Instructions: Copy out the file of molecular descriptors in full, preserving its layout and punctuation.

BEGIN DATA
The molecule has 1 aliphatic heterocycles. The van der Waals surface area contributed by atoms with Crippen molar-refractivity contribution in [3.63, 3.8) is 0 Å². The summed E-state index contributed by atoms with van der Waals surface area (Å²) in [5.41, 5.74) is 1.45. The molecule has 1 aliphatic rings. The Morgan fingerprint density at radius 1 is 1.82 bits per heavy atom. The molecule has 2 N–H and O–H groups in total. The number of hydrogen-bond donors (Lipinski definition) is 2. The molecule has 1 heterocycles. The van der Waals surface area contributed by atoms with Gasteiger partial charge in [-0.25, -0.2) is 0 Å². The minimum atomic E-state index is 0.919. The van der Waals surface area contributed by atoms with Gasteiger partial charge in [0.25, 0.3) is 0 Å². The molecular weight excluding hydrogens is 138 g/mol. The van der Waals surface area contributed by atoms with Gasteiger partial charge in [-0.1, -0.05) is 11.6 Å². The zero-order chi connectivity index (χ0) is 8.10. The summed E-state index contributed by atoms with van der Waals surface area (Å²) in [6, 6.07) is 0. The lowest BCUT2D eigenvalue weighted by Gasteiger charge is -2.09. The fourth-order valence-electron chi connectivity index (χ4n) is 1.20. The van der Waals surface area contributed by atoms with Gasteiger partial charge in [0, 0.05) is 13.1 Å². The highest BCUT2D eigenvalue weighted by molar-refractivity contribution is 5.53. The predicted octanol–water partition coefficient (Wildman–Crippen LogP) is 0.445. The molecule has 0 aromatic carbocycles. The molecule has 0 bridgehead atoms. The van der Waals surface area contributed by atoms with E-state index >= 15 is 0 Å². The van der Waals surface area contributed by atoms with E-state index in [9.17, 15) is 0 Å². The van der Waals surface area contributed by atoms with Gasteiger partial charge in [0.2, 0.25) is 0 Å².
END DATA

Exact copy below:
The molecule has 1 aliphatic heterocycles. The van der Waals surface area contributed by atoms with Crippen molar-refractivity contribution in [3.63, 3.8) is 0 Å². The summed E-state index contributed by atoms with van der Waals surface area (Å²) in [5.41, 5.74) is 1.45. The molecule has 1 aliphatic rings. The Morgan fingerprint density at radius 1 is 1.82 bits per heavy atom. The molecule has 2 N–H and O–H groups in total. The number of hydrogen-bond donors (Lipinski definition) is 2. The molecule has 1 heterocycles. The van der Waals surface area contributed by atoms with Gasteiger partial charge in [-0.25, -0.2) is 0 Å². The minimum atomic E-state index is 0.919. The van der Waals surface area contributed by atoms with Gasteiger partial charge in [0.25, 0.3) is 0 Å². The molecular weight excluding hydrogens is 138 g/mol. The van der Waals surface area contributed by atoms with Gasteiger partial charge in [-0.1, -0.05) is 11.6 Å². The zero-order chi connectivity index (χ0) is 8.10. The summed E-state index contributed by atoms with van der Waals surface area (Å²) in [6, 6.07) is 0. The lowest BCUT2D eigenvalue weighted by Gasteiger charge is -2.09. The fourth-order valence-electron chi connectivity index (χ4n) is 1.20. The van der Waals surface area contributed by atoms with Gasteiger partial charge in [0, 0.05) is 13.1 Å². The highest BCUT2D eigenvalue weighted by molar-refractivity contribution is 5.53. The predicted octanol–water partition coefficient (Wildman–Crippen LogP) is 0.445. The molecule has 0 aromatic carbocycles. The molecule has 0 bridgehead atoms. The van der Waals surface area contributed by atoms with E-state index >= 15 is 0 Å². The van der Waals surface area contributed by atoms with E-state index in [9.17, 15) is 0 Å². The van der Waals surface area contributed by atoms with Gasteiger partial charge in [0.2, 0.25) is 0 Å².